However, recent observations reporting the lack of heterozygosity in zebra finch male siblings, which share the same GRC haplotype as their uncle from their maternal side (Pei et al. 2022), contradict the assumption that two homologous GRCs are transmitted to the progeny. They must have accumulated noticeable differences if passed through many generations and recombined in limited regions. Nevertheless, female meiotic drive at MI and inheritance of two GRCs from females could possibly occur at least in some species or individuals.
Zygotes with two GRCs can also occur via non-disjunction of GRC sister chromatids and their preferential segregation to the egg cell in the second meiotic division (MII; Fig. 4). Meiotic drive in MII, although less intuitive than in MI, can also occur due to the asymmetrical geometry of this division (reviewed in Clark and Akera 2021). One may speculate that meiosis-specific cohesins or other meiotic players controlling the correct separation of sister chromatids or centromeres might be involved in the GRC nondisjunction at MII in a similar way as has been described for B chromosome drive during the first pollen mitotic division (Ruban et al. 2020). Occasional normal disjunction in MII and rare nondisjunction during premeiotic mitoses can explain how polymorphism and mosaicism for GRC copy number arise in females. In addition, under this scenario even females with a single GRC would produce gametes with two GRC copies, thereby maintaining the polymorphism in GRC copy number in the population.
GRC elimination from somatic cells and male germ cells
Another question is how the GRC is eliminated from somatic cells during early embryogenesis and from male germ cells in spermatogenesis. Currently, the mechanisms of GRC elimination from somatic cells remain entirely unknown. Pigozzi and Solari (2005) hypothesized that GRC elimination from somatic cells occurs via different mechanisms in males and females. In females, nondisjunction of the GRC chromatids and their segregation to a germline progenitor cell would leave a somatic progenitor cell without a GRC. In males, lagging of one of the GRC chromatids during mitotic anaphase would lead to a somatic progenitor cell without a GRC and a germline progenitor cell with a single GRC (Fig. S1). Such sex-specific differences in GRC behavior would, however, require sex differences in gene expression already at early stages of embryo development when the germline is determined. Alternatively, the GRC might be epigenetically modified in both sexes and marked for elimination from somatic cells in a similar way as it has been observed in spermatogenesis (del Priore and Pigozzi 2014; Malinovskaya et al. 2020a). Cytological observations of the earliest stages of songbird embryonic development are needed to shed light on the details of the GRC elimination from somatic cells.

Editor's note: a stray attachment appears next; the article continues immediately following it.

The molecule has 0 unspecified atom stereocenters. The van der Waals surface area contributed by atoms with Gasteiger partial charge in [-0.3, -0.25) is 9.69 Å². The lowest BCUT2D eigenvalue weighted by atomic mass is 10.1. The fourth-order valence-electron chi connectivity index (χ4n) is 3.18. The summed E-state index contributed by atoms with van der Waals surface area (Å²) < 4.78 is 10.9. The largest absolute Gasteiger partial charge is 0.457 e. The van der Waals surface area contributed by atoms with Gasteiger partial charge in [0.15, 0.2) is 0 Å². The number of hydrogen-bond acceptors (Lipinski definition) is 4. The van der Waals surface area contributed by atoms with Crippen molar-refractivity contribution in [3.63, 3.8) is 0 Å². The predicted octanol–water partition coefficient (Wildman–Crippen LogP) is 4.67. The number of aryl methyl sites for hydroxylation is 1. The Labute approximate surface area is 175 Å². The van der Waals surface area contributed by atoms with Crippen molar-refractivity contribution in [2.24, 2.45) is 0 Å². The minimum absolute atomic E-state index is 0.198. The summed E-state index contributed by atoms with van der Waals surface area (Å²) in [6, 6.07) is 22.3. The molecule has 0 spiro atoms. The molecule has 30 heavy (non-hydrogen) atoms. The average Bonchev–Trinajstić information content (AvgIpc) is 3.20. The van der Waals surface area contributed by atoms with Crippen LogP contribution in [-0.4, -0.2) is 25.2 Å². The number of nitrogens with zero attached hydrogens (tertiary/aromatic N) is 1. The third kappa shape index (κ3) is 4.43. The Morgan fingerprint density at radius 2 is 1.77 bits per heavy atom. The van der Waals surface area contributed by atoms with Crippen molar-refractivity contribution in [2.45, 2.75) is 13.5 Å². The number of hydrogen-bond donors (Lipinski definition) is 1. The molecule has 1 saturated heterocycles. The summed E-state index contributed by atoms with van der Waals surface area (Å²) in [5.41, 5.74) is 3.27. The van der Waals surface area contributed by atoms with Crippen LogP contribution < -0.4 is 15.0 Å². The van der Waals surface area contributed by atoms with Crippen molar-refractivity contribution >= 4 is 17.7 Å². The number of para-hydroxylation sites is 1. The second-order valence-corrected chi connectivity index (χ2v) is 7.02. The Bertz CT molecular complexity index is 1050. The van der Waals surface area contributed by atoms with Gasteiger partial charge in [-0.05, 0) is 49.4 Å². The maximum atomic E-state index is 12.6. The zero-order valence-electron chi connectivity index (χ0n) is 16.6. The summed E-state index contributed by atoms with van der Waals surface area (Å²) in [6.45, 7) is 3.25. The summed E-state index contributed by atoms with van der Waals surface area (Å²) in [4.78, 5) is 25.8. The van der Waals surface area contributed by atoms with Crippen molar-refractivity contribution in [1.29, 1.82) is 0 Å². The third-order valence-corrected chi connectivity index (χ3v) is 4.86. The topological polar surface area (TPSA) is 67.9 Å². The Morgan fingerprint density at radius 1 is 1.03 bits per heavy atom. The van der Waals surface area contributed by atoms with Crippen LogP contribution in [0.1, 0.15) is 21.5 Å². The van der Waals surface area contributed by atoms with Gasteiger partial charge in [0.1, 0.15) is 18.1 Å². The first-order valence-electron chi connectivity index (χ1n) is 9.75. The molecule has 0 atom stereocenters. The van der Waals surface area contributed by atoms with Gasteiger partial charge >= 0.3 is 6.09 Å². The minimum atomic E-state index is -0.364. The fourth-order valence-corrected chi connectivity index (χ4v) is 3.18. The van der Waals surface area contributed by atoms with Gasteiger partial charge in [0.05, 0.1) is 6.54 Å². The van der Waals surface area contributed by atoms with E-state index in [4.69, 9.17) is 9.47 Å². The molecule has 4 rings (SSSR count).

A few pilot studies on mechanisms of GRC elimination from male germ cells during spermatogenesis have already been published (del Priore and Pigozzi 2014; Goday and Pigozzi 2010; Malinovskaya et al. 2020a; Schoenmakers et al. 2010). They showed that from the very beginning of meiotic prophase, the single GRC is heterochromatic in primary spermatocytes, marked with specific histone modifications during prophase (e.g., H3K9me3, H3K9me2, and MacroH2A), and shifted to the nuclear periphery. The GRC is then observed in the cytoplasm of secondary spermatocytes, suggesting that its elimination from the nucleus occurs during the first meiotic division. Later, the GRC is seen as a micronucleus in the cytoplasm of secondary spermatocytes and young spermatids, and finally expelled from the cells. A similar mechanism might be involved in GRC elimination from male germ cells during their pre-meiotic mitotic division if a zygote receives two GRC copies (see above). This is supported by cytological observations of pale martin spermatogonia containing two GRC copies, one of which is located within the nucleus and the other one is moved to the cell periphery and almost expelled (Fig. 5c in Malinovskaya et al. 2020a).